Dr. Phillips completed his pharmacy studies at Wilkes University and legal studies at Drexel University, where he earned certificates in Health Law and Intellectual Property Law. He currently serves as a member of the board of directors for Adaptive Sports Connection, a nonprofit organization whose mission is to empower children, adults, and veterans with physical and cognitive challenges through sports and therapeutic outdoor recreation.

Bruce A. Feinberg, DO, serves as Vice President of Clinical Affairs and Chief Medical Officer for Cardinal Health Specialty Solutions. He works across the specialty solutions businesses, consulting with payers, providers, pharma, patients, and policy makers. Dr. Feinberg has played a vital role in the nascent value-based healthcare movement and was instrumental in developing PathWare, leading decision support and transaction software. Since joining Cardinal Health, Dr. Feinberg has made more than 70 peer-reviewed contributions to value-based healthcare literature. In 2015, Dr. Feinberg was honored as a PharmaVoice 100 most inspirational life-science leaders.

Dr. Feinberg is the author of bestselling books and has been consulted by prominent national media outlets, including The New York Times, The Wall Street Journal, Forbes, and CNN. As host of The Weekly Check-Up on WSB Radio in Atlanta, he provides the community the latest health information and an opportunity to express their views on health and medicine.

Prior to joining Cardinal Health, Dr. Feinberg was the founder and CEO of Georgia Cancer Specialists (GCS), one of the first and largest integrated oncology specialty practices in the United States. At GCS, he pioneered health information technology, the pathways movement, and the oncology medical home, publishing the first report of their impact on financial and clinical outcomes in 1998.

  • 1.

    Evans WK, Cheung MC, Chan KK. Measuring value and benefit: a matter of perspective. Lancet Oncol 2017;18:839840.

  • 2.

    Kantarjian HM, Fojo T, Mathisen M. Cancer drugs in the United States: Justum Pretium—the just price. J Clin Oncol 2013;31:36003604.

  • 3.

    Ridic G, Gleason S, Ridic O. Comparisons of health care systems in the United States, Germany and Canada. Mater Sociomed 2012;24:112120.

  • 4.

    Porter ME. What is value in health care? N Engl J Med 2010;363:24772481.

  • 5.

    Institue of Medicine Committee on Quality of Health Care in America. Crossing the Quality Chasm: A New Health System for the 21st Century. Washington, DC: National Academies Press; 2001.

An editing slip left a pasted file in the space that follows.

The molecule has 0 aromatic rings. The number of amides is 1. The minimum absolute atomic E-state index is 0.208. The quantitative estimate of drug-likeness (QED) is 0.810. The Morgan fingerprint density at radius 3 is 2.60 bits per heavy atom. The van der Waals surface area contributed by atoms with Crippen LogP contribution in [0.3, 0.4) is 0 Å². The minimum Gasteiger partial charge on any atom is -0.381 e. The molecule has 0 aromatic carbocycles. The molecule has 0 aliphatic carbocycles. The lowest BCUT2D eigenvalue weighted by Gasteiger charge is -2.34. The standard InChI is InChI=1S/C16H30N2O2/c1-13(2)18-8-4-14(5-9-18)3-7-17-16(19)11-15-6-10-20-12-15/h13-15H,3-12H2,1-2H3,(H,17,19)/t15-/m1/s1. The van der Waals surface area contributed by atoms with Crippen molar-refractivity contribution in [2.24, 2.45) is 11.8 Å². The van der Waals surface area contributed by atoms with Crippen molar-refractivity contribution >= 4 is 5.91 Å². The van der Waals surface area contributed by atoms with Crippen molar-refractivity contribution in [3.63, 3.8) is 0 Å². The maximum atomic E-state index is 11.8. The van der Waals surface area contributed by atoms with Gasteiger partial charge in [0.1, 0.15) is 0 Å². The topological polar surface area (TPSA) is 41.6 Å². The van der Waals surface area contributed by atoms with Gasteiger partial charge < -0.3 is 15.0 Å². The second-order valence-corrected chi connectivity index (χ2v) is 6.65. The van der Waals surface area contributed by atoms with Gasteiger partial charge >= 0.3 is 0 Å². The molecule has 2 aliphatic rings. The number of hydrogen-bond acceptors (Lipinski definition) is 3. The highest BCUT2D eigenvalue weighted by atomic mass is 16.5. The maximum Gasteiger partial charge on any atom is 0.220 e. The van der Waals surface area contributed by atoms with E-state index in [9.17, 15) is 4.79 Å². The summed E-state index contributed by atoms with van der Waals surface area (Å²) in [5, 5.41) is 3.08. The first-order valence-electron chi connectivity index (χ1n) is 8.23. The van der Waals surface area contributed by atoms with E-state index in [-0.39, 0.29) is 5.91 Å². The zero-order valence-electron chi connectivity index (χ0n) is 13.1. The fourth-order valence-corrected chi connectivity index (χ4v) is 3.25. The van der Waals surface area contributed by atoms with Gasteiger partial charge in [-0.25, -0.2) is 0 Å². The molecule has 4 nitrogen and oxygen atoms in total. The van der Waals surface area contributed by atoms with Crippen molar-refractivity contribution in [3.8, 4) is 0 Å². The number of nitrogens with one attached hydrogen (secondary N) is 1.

• Search Google Scholar
    • Export Citation
  • 6.

    Nabhan C, Feinberg BA. Value-based calculators in cancer: current state and challenges. J Oncol Pract 2017;13:499506.

  • 7.

    Schnipper LE, Davidson NE, Wollins DS. Updating the American Society of Clinical Oncology Value Framework: revisions and reflections in response to comments received. J Clin Oncol 2016;34:29252934.

    • Search Google Scholar
    • Export Citation
  • 8.

    Carlson RW, Jonasch E. NCCN Evidence Blocks. J Natl Compr Canc Netw 2016;14:616619.

  • 9.

    Cherny NI, Sullivan R, Dafni U. A standardised, generic, validated approach to stratify the magnitude of clinical benefit that can be anticipated from anti-cancer therapies: the European Society for Medical Oncology Magnitude of Clinical Benefit Scale (ESMO-MCBS). Ann Oncol 2015;26:15471573; erratum in: Ann Oncol 2017;28:2901–2905.

    • Search Google Scholar
    • Export Citation
  • 10.

    Pearson SD. The ICER Value Framework: integrating cost effectiveness and affordability in the assessment of health care value. Value Health 2018;21:258265.

    • Search Google Scholar
    • Export Citation
  • 11.

    Karaca-Mandic P, Abraham JM, Simon K. Is the medical loss ratio a good target measure for regulation in the individual market for health insurance? Health Econ 2015;24:5574.

    • Search Google Scholar
    • Export Citation
  • 12.

    Feinberg B. Real-world evidence and the behavioral economics of physician prescribing. Am J Manag Care 2017;23:254256.

  • 13.

    Khullar D, Chokshi DA, Kocher R. Behavioral economics and physician compensation—promise and challenges. N Engl J Med 2015;372:22812283.

  • 14.

    Nabhan C, Feinberg BA. Behavioral economics and the future of biosimilars. J Natl Compr Canc Netw 2017;15:14491451.

  • 15.

    Nabhan C, Jeune-Smith Y, Klinefelter P. Challenges, perceptions, and readiness of oncology clinicians for the MACRA quality payment program. JAMA Oncol 2018;4:252253.

    • Search Google Scholar
    • Export Citation
  • 16.

    Mullangi S, Schleicher S, Feeley TW. Outcome measurement in value-based payments. JAMA Oncol 2017;3:10191020.

  • 17.

    Smaldone MC, Uzzo RG. The Kubler-Ross model, physician distress, and performance reporting. Nat Rev Urol 2013;10:425428.

  • 18.

    Kemp R, Prasad V. Surrogate endpoints in oncology: when are they acceptable for regulatory and clinical decisions, and are they currently overused? BMC Med 2017;15:134.

    • Search Google Scholar
    • Export Citation
  • 19.

    Kirkner RM. Can Congress get ‘right to try’ right? Manag Care 2018;27:1011.

  • 20.

    Bateman-House A, Robertson CT. The Federal Right to Try Act of 2017: a wrong turn for access to investigational drugs and the path forward. JAMA Intern Med 2018;178:321322.

    • Search Google Scholar
    • Export Citation